1) There are more great business ideas out there than great businesses. The difference is in the people, the execution and the timing.
2) At a big company, you can say you spend your company’s money like it’s your own. You don’t spend it like it’s your own until it’s your own.
3) Enterprise sales always take longer than you think. Finding the decision maker(s) can be tough because many don’t have “decision maker” taped on their shirts. And sometimes the head guy is not the real decision maker, no matter how many times he says he is.
A corollary to #3: Enterprises can kill your company. At Merrill Lynch, one of our senior managers loved a start-up so much that he killed it. He kept promising its CEO a large business opportunity, but the deal got caught in the bank’s approval processes – which took much longer and were more complex than he expected – and the business ran out of money and shut its doors.
4) You’ll finally miss your big company when your website goes down and “the guy” responsible can’t fix it. And there aren’t 400 other “guys” lined up behind him. Asking “the guy” again and again and again when the site will be back up doesn’t get it back up any more quickly.
5) It all takes longer and costs more than you forecast… until it doesn’t.
6) Keeping your own calendar sucks up hours a day. Making travel reservations takes up even more. I mess this up far more often than I would have thought.
7) There is an extremely fine line between “entrepreneur” and “small business owner.” Extremely fine.
8) At the big companies at which I’ve worked, all faces turned to the CEO, and seniority mattered. But I’ve learned much more from the quite-a-bit-younger-than-me entrepreneurs I’ve met over the past couple of years than from the CEO who spent an entire business review “talking at” his directs about how to run their businesses.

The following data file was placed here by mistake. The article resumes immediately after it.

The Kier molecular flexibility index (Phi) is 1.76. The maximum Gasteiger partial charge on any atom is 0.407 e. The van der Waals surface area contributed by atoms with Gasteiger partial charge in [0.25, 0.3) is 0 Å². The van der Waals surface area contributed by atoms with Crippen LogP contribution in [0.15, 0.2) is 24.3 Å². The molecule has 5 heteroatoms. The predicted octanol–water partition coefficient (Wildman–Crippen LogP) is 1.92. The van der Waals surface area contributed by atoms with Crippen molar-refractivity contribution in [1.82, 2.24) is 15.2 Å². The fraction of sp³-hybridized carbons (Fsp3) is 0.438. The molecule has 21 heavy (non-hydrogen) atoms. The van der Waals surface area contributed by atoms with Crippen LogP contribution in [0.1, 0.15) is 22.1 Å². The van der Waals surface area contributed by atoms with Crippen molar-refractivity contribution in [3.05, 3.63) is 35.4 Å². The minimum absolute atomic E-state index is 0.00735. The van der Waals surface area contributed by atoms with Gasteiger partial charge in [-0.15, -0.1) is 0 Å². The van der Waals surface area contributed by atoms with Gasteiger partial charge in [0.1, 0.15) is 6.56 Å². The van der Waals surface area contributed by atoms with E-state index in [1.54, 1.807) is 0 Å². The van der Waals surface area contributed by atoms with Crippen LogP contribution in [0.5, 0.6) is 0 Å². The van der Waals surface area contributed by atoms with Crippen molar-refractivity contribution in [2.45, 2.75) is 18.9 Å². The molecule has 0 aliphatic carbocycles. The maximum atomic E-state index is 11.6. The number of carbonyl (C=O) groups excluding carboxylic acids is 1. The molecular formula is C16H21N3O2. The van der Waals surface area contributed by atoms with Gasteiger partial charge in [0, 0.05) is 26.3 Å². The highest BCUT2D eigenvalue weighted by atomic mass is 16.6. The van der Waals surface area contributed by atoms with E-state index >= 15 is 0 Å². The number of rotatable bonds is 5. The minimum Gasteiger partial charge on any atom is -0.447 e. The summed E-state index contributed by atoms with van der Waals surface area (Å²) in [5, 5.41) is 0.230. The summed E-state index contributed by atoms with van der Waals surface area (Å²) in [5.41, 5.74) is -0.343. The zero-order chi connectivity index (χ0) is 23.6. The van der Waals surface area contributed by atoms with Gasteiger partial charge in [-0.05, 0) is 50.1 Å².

9) Every small PR firm tells you they are a social media expert. And a LinkedIn expert. (Every big firm too.) The vast majority aren’t.
10) After a business lifetime of thinking of competition as “bad,” as an entrepreneur, it can be a great, great thing because it can validate and expand the market.
11) You can make a lot of moderately-sized mistakes running a big business, and even a few big ones. You can only make a finite number of mistakes as an entrepreneur. Many of them involve hiring the wrong people.
12) There is a lot of talk about how important one’s network can be inside a large company. This can be even more true in a new venture, where it can be one’s lifeblood; it has been shown to be a key determinant of success for entrepreneurs.
13) No monthly business reviews, operational risk committee meetings, staff meetings, OCC meetings, Fed meetings, management committee meetings, executive committee meetings, quarterly strategy offsites can be enormously freeing – but that can mean fewer guard rails… and very few others to blame when things go wrong.
14) It’s sort of nice not to wear a suit every day.
Sallie Krawcheck is the Business Leader of the professional woman’s network, 85 Broads. The network is 30,000+ women strong, with members from across industries and around the world.
(Photo: Flickr, mkrigsman)
via What I’ve Learned as an Entrepreneur (and Didn’t Know as a Corporate Exec) | LinkedIn.